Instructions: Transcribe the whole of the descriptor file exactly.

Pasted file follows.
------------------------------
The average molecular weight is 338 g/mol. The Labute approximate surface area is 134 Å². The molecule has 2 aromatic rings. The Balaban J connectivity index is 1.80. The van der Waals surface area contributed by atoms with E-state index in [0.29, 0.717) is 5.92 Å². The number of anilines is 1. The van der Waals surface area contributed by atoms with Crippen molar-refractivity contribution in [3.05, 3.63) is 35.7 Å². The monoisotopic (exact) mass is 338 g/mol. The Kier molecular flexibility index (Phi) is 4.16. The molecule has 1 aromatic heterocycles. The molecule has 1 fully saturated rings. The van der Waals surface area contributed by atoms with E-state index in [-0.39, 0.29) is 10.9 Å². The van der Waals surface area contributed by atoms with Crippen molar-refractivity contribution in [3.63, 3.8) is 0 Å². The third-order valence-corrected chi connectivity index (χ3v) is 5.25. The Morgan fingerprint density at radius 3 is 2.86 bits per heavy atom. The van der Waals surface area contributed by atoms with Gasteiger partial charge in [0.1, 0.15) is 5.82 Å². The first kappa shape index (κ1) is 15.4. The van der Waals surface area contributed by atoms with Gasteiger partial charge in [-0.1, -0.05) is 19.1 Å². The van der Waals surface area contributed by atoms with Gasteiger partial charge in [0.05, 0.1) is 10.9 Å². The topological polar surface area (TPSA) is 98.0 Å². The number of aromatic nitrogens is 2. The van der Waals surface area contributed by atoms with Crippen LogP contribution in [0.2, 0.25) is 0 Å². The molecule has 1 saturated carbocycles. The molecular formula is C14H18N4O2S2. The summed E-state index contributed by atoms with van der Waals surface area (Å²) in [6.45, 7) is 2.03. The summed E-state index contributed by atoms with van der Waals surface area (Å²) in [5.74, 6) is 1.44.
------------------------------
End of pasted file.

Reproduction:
The average molecular weight is 338 g/mol. The Labute approximate surface area is 134 Å². The molecule has 2 aromatic rings. The Balaban J connectivity index is 1.80. The van der Waals surface area contributed by atoms with E-state index in [0.29, 0.717) is 5.92 Å². The number of anilines is 1. The van der Waals surface area contributed by atoms with Crippen molar-refractivity contribution in [3.05, 3.63) is 35.7 Å². The monoisotopic (exact) mass is 338 g/mol. The Kier molecular flexibility index (Phi) is 4.16. The molecule has 1 aromatic heterocycles. The molecule has 1 fully saturated rings. The van der Waals surface area contributed by atoms with E-state index in [-0.39, 0.29) is 10.9 Å². The van der Waals surface area contributed by atoms with Crippen molar-refractivity contribution in [3.63, 3.8) is 0 Å². The third-order valence-corrected chi connectivity index (χ3v) is 5.25. The Morgan fingerprint density at radius 3 is 2.86 bits per heavy atom. The van der Waals surface area contributed by atoms with Gasteiger partial charge in [0.1, 0.15) is 5.82 Å². The first kappa shape index (κ1) is 15.4. The van der Waals surface area contributed by atoms with Gasteiger partial charge in [-0.1, -0.05) is 19.1 Å². The van der Waals surface area contributed by atoms with Gasteiger partial charge in [0.05, 0.1) is 10.9 Å². The topological polar surface area (TPSA) is 98.0 Å². The number of aromatic nitrogens is 2. The van der Waals surface area contributed by atoms with Crippen LogP contribution in [0.2, 0.25) is 0 Å². The molecule has 1 saturated carbocycles. The molecular formula is C14H18N4O2S2. The summed E-state index contributed by atoms with van der Waals surface area (Å²) in [6.45, 7) is 2.03. The summed E-state index contributed by atoms with van der Waals surface area (Å²) in [5.74, 6) is 1.44.